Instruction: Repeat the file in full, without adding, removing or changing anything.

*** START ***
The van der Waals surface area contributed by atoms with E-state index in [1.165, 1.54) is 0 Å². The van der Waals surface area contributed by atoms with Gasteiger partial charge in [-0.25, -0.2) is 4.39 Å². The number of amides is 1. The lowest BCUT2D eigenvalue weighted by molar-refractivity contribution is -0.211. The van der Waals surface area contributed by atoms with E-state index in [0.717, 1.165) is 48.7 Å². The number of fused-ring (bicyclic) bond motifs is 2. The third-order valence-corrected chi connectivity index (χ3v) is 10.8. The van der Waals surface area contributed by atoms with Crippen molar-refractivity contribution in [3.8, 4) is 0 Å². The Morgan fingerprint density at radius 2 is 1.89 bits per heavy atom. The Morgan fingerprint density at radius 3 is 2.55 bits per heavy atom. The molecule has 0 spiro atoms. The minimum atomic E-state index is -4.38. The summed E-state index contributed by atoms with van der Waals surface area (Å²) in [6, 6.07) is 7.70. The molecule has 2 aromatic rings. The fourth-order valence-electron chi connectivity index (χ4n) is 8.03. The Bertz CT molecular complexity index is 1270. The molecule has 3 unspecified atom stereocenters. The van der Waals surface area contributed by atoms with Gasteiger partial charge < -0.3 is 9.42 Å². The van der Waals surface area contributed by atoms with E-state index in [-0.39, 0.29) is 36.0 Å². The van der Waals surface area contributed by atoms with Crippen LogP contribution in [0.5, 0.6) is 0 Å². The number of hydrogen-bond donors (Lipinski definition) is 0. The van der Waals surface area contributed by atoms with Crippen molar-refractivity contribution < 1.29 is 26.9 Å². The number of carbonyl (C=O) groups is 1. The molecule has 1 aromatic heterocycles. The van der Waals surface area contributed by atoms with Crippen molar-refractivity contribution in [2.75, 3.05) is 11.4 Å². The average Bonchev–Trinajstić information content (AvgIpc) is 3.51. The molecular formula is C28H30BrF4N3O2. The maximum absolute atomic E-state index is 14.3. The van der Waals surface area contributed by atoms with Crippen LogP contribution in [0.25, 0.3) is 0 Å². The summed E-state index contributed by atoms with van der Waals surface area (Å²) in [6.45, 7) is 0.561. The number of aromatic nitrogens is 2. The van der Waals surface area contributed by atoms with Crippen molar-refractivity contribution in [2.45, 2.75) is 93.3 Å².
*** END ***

The van der Waals surface area contributed by atoms with E-state index in [1.165, 1.54) is 0 Å². The van der Waals surface area contributed by atoms with Gasteiger partial charge in [-0.25, -0.2) is 4.39 Å². The number of amides is 1. The lowest BCUT2D eigenvalue weighted by molar-refractivity contribution is -0.211. The van der Waals surface area contributed by atoms with E-state index in [0.717, 1.165) is 48.7 Å². The number of fused-ring (bicyclic) bond motifs is 2. The third-order valence-corrected chi connectivity index (χ3v) is 10.8. The van der Waals surface area contributed by atoms with Crippen molar-refractivity contribution in [3.8, 4) is 0 Å². The Morgan fingerprint density at radius 2 is 1.89 bits per heavy atom. The Morgan fingerprint density at radius 3 is 2.55 bits per heavy atom. The molecule has 0 spiro atoms. The minimum atomic E-state index is -4.38. The summed E-state index contributed by atoms with van der Waals surface area (Å²) in [6, 6.07) is 7.70. The molecule has 2 aromatic rings. The fourth-order valence-electron chi connectivity index (χ4n) is 8.03. The Bertz CT molecular complexity index is 1270. The molecule has 3 unspecified atom stereocenters. The van der Waals surface area contributed by atoms with Gasteiger partial charge < -0.3 is 9.42 Å². The van der Waals surface area contributed by atoms with E-state index in [-0.39, 0.29) is 36.0 Å². The van der Waals surface area contributed by atoms with Crippen LogP contribution in [0.5, 0.6) is 0 Å². The number of hydrogen-bond donors (Lipinski definition) is 0. The van der Waals surface area contributed by atoms with Crippen molar-refractivity contribution < 1.29 is 26.9 Å². The number of carbonyl (C=O) groups is 1. The molecule has 1 aromatic heterocycles. The van der Waals surface area contributed by atoms with Crippen molar-refractivity contribution in [2.75, 3.05) is 11.4 Å². The average Bonchev–Trinajstić information content (AvgIpc) is 3.51. The molecular formula is C28H30BrF4N3O2. The maximum absolute atomic E-state index is 14.3. The van der Waals surface area contributed by atoms with Crippen LogP contribution in [0.25, 0.3) is 0 Å². The summed E-state index contributed by atoms with van der Waals surface area (Å²) in [6.45, 7) is 0.561. The number of aromatic nitrogens is 2. The van der Waals surface area contributed by atoms with Crippen molar-refractivity contribution in [2.45, 2.75) is 93.3 Å².